NEW YORK (AP) — A man who drove his car through crowds in Times Square in 2017, killing a young tourist and maiming helpless pedestrians was acquitted of responsibility on Wednesday due to mental illness.
A jury in New York City accepted a mad defense claiming that Richard Rojas was so mentally disturbed that he didn’t know what he was doing.
The judge has said the finding would qualify Rojas as an open-ended “involuntary mental commitment” rather than a lengthy prison sentence. He ordered Rojas to be detained while he drafted an exam warrant, saying there would be a hearing on the case Thursday.
roja, 31, was charged with assault that injured more than 20 people and killed Alyssa Elsman, 18, of Michigan, who was visiting the popular tourist destination with her family.
The jury was instructed that if it found that prosecutors had proved elements of murder and assault, it also had to decide whether or not Rojas was responsible because of mental illness or disability.
Rojas’ attorney Enrico DeMarco told reporters out of court that the verdict was “just and humane,” adding that winning the jury was an uphill battle “because it was such a terrible act.”
In a statement, District Attorney Alvin Bragg said his office “expresses condolences to the family, friends and loved ones of Alyssa Elsman, who suffered a terrible and tragic loss, and all victims of this horrific incident.”
The lawsuit, which started early last month, contained testimonies of victims who suffered serious injuries from what prosecutors called “a heinous, depraved act.”
On the defense side, relatives testified how Rojas descended into paranoia after being thrown from the navy in 2014.
The fact that Rojas was behind the wheel of the car was never in dispute. Multiple security videos showed him getting out of the vehicle after it crashed. That put the focus of the case on his mental state.
In his closing statement, prosecutor Alfred Peterson admitted that Rojas was having a psychotic episode, including hearing voices, at the time of the disaster. But Peterson argued that Rojas showed that he was not completely disconnected from reality by maneuvering his vehicle on the sidewalk and driving three blocks accurately, mowing people until he crashed.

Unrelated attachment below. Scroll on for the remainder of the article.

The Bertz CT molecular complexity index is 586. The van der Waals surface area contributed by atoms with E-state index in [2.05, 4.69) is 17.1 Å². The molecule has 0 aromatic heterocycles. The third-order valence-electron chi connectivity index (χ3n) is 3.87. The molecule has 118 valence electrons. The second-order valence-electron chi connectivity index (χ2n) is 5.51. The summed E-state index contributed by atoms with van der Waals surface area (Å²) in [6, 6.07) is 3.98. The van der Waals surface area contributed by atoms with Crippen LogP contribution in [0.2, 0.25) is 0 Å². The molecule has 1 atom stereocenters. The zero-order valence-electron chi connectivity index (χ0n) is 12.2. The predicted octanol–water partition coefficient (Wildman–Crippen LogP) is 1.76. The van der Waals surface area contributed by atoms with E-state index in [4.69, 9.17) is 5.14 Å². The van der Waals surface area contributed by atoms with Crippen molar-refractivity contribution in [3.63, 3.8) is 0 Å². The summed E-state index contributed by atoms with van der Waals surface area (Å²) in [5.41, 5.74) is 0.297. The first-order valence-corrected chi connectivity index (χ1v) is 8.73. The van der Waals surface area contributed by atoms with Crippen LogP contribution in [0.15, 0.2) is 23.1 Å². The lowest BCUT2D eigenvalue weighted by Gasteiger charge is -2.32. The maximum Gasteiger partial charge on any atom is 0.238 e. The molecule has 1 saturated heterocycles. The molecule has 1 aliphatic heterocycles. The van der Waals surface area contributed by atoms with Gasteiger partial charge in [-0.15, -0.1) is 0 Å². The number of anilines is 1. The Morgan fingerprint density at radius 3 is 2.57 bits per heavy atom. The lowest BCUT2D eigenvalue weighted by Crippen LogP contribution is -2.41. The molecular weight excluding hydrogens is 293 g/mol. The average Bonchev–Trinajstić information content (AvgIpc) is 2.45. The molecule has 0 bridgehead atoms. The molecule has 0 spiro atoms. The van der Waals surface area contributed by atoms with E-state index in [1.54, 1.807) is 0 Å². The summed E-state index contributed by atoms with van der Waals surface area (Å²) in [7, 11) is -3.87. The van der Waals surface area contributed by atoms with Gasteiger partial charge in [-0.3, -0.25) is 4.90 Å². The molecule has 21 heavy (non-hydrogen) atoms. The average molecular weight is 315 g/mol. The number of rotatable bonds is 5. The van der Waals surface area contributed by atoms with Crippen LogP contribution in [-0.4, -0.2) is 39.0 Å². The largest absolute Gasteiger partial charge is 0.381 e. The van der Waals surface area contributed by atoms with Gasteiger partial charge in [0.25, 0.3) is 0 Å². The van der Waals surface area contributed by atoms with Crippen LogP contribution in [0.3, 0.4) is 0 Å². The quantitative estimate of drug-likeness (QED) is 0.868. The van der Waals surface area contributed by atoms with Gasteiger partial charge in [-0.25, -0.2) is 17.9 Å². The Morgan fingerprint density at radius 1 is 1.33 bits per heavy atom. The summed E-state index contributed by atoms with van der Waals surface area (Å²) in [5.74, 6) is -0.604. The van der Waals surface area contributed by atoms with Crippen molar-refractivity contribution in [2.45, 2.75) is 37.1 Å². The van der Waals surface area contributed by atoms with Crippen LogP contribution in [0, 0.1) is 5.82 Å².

A victim’s pelvis was separated from her spine. Doctors were sure she would die, but she somehow survived. Elsman’s younger sister Eva, then 13, testified at trial about her own injuries: broken ribs, a collapsed lung, a compound fracture of the leg and other wounds that kept her hospitalized for weeks.
“The defendant made a decision that day,” said the prosecutor, Peterson. “He made a choice. … He went to the ‘crossroads of the world’, a prominent place where everyone knows there are a lot of people.”
Once there, he was “in full control of his car,” he added.
DeMarco told the jurors “there should be no doubt” that his client met the legal standard for an insanity finding. The evidence, the attorney said, showed that Rojas “did not have a substantial ability to know what he was doing wrong” because of an underlying illness — schizophrenia, as diagnosed by a defense psychiatrist who testified.
The defense attorney played a videotape in the courtroom of Rojas jumping from his car after it crashed into a curb. Rojas could be heard yelling, ‘What happened? … Oh my God, what happened?” while he was being subdued, and he could be seen banging his head on the ground.
Rojas, the lawyer said, “lost his mind.”